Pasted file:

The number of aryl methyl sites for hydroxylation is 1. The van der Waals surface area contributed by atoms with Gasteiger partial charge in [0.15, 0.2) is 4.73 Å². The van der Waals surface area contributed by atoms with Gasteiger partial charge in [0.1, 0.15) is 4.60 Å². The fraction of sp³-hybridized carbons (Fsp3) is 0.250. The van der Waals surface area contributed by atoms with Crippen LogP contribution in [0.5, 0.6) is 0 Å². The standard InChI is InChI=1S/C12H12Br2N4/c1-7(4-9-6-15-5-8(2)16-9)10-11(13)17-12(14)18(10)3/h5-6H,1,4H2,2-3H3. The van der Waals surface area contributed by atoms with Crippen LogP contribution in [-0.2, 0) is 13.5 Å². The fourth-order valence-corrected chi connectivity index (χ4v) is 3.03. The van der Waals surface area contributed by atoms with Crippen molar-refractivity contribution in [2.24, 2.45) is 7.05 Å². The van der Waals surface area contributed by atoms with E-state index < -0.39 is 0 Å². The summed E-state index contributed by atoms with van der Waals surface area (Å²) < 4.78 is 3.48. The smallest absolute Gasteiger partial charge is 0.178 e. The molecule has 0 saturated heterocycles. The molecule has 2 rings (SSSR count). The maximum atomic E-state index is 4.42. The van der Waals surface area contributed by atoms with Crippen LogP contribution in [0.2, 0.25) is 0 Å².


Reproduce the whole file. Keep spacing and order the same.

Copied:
The number of aryl methyl sites for hydroxylation is 1. The van der Waals surface area contributed by atoms with Gasteiger partial charge in [0.15, 0.2) is 4.73 Å². The van der Waals surface area contributed by atoms with Gasteiger partial charge in [0.1, 0.15) is 4.60 Å². The fraction of sp³-hybridized carbons (Fsp3) is 0.250. The van der Waals surface area contributed by atoms with Crippen LogP contribution in [0.5, 0.6) is 0 Å². The standard InChI is InChI=1S/C12H12Br2N4/c1-7(4-9-6-15-5-8(2)16-9)10-11(13)17-12(14)18(10)3/h5-6H,1,4H2,2-3H3. The van der Waals surface area contributed by atoms with Crippen LogP contribution in [-0.2, 0) is 13.5 Å². The fourth-order valence-corrected chi connectivity index (χ4v) is 3.03. The van der Waals surface area contributed by atoms with Crippen molar-refractivity contribution in [2.24, 2.45) is 7.05 Å². The van der Waals surface area contributed by atoms with E-state index < -0.39 is 0 Å². The summed E-state index contributed by atoms with van der Waals surface area (Å²) < 4.78 is 3.48. The smallest absolute Gasteiger partial charge is 0.178 e. The molecule has 0 saturated heterocycles. The molecule has 2 rings (SSSR count). The maximum atomic E-state index is 4.42. The van der Waals surface area contributed by atoms with Crippen LogP contribution in [0.2, 0.25) is 0 Å².